Things are looking up for cancer patients — from gene editing to the humble avocado, various forms of treatment are manifesting all over the world. Now, virtual reality systems are making it easier for doctors to treat cancerous tumors.
Once wearing the Oculus VR headset, the wearer can clearly see how the drug combats certain DNA strands inside the cell of a cancerous growth.
The wearer can then look around 360 degrees inside the tumor to see how the drug attaches itself to DNA strands to help dismantle the cancer.
The Oculus VR can eliminate the need of replica training, which is less practical and more expensive. It also provides users with feedback, allowing surgeons to perform more accurately.
“It is helpful in engaging the brain through interacting with a personalized animation someone is familiar with, so it feels real.”
I suppose this means virtual reality can escape its video game bubble and transition into the education industry. After all, there is always value in new technology.
Yet to conjure up a cure for cancer, researchers are relying mainly on radiation therapy and implant technology to treat patients. Dietitians are even promoting unusual superfoods such as avocados, whose husks can treat harmful diseases. However, a breakthrough by Moderna may soon see individualized vaccines on the market.
With the right combination of letters, Moderna says it can hijack a cell’s protein-making mechanisms to create a drug within the body. If it works, mRNA could have many applications: The company also has programs for infectious diseases, cardiovascular disorders and rare diseases.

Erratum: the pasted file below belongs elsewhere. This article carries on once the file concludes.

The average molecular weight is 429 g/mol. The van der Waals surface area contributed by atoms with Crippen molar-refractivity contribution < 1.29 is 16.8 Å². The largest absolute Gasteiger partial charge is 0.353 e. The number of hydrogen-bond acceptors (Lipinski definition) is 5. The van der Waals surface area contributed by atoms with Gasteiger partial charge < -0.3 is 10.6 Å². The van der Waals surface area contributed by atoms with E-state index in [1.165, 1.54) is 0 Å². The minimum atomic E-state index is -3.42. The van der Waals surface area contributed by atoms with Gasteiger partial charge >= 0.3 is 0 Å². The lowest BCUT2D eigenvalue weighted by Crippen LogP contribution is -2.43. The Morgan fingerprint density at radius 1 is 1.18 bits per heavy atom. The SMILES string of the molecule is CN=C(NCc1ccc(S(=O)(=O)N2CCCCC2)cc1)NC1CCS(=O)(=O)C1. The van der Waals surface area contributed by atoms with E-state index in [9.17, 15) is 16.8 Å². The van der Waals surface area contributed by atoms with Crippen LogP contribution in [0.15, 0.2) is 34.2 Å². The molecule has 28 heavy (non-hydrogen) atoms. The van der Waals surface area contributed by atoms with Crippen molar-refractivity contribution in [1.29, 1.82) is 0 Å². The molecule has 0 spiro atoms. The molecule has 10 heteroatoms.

Testing the vaccine on a single patient, the research has a lot to prove. Moderna’s current tester vial is a result of meticulous work arranging DNA based on target proteins. While it seems promising, there are still a lot of risks to consider.
“The tumor has all kinds of tricks to fight back,” said Greg Lizee, an associate professor at M.D. Anderson Cancer Center who specializes in melanoma. “Cancers can reduce targets on the surface or secrete nasty stuff that’s toxic for the immune system.”
To play it safe, Moderna is experimenting with patients who are already clear of tumors. Though the stakes are high, the research may be worth (literally) a shot.
While sketch artists are vital in the world of crime-busting, witnesses may not always be the most accurate. After all, we don’t all have the best memory, especially in times of trauma. With this new technology, we may not be needing witnesses in the sketch room any longer. DNA phenotyping can determine a person’s characteristics, thus producing a fairly precise depiction of a suspect.
DNA phenotyping can fill in some physical traits. “Eye color, hair color, and skin color are all doable,”
Because the technology is still fairly new, those who use it can’t say it’s 100% reliable.
“Our knowledge about inherited diseases is currently more advanced than on how we look,”
While scientists have identified new genes for traits like hair texture, ear shape, hair loss, and height, translating these discoveries into reliable forensic tools remains a challenge.
Additionally, DNA cannot account for environmental factors that affect our appearance such as drinking or smoking. While phenotyping is not an exact science, it can at least provide investigators with strong resemblances. After all, a lead is better than nothing!